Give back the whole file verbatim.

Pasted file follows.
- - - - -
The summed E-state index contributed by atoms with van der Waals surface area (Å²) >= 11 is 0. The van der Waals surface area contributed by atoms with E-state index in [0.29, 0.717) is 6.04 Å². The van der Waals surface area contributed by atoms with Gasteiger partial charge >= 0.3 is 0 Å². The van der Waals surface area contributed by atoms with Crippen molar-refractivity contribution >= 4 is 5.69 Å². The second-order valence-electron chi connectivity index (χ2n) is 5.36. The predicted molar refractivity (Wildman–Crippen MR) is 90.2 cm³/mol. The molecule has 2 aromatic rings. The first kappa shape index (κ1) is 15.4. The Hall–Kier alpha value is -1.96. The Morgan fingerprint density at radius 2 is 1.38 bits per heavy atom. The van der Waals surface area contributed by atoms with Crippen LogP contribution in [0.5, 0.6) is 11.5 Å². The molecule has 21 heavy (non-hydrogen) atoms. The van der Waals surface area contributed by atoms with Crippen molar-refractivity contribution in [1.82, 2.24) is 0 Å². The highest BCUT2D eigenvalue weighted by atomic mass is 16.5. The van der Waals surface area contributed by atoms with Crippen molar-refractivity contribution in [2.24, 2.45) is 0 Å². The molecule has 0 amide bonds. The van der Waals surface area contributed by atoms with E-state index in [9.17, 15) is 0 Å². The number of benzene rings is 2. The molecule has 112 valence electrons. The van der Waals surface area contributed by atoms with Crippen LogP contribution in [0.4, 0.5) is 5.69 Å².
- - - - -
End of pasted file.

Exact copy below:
The summed E-state index contributed by atoms with van der Waals surface area (Å²) >= 11 is 0. The van der Waals surface area contributed by atoms with E-state index in [0.29, 0.717) is 6.04 Å². The van der Waals surface area contributed by atoms with Gasteiger partial charge >= 0.3 is 0 Å². The van der Waals surface area contributed by atoms with Crippen molar-refractivity contribution >= 4 is 5.69 Å². The second-order valence-electron chi connectivity index (χ2n) is 5.36. The predicted molar refractivity (Wildman–Crippen MR) is 90.2 cm³/mol. The molecule has 2 aromatic rings. The first kappa shape index (κ1) is 15.4. The Hall–Kier alpha value is -1.96. The Morgan fingerprint density at radius 2 is 1.38 bits per heavy atom. The van der Waals surface area contributed by atoms with Crippen LogP contribution in [0.5, 0.6) is 11.5 Å². The molecule has 21 heavy (non-hydrogen) atoms. The van der Waals surface area contributed by atoms with Crippen molar-refractivity contribution in [1.82, 2.24) is 0 Å². The highest BCUT2D eigenvalue weighted by atomic mass is 16.5. The van der Waals surface area contributed by atoms with Crippen molar-refractivity contribution in [2.24, 2.45) is 0 Å². The molecule has 0 amide bonds. The van der Waals surface area contributed by atoms with E-state index in [9.17, 15) is 0 Å². The number of benzene rings is 2. The molecule has 112 valence electrons. The van der Waals surface area contributed by atoms with Crippen LogP contribution in [0.4, 0.5) is 5.69 Å².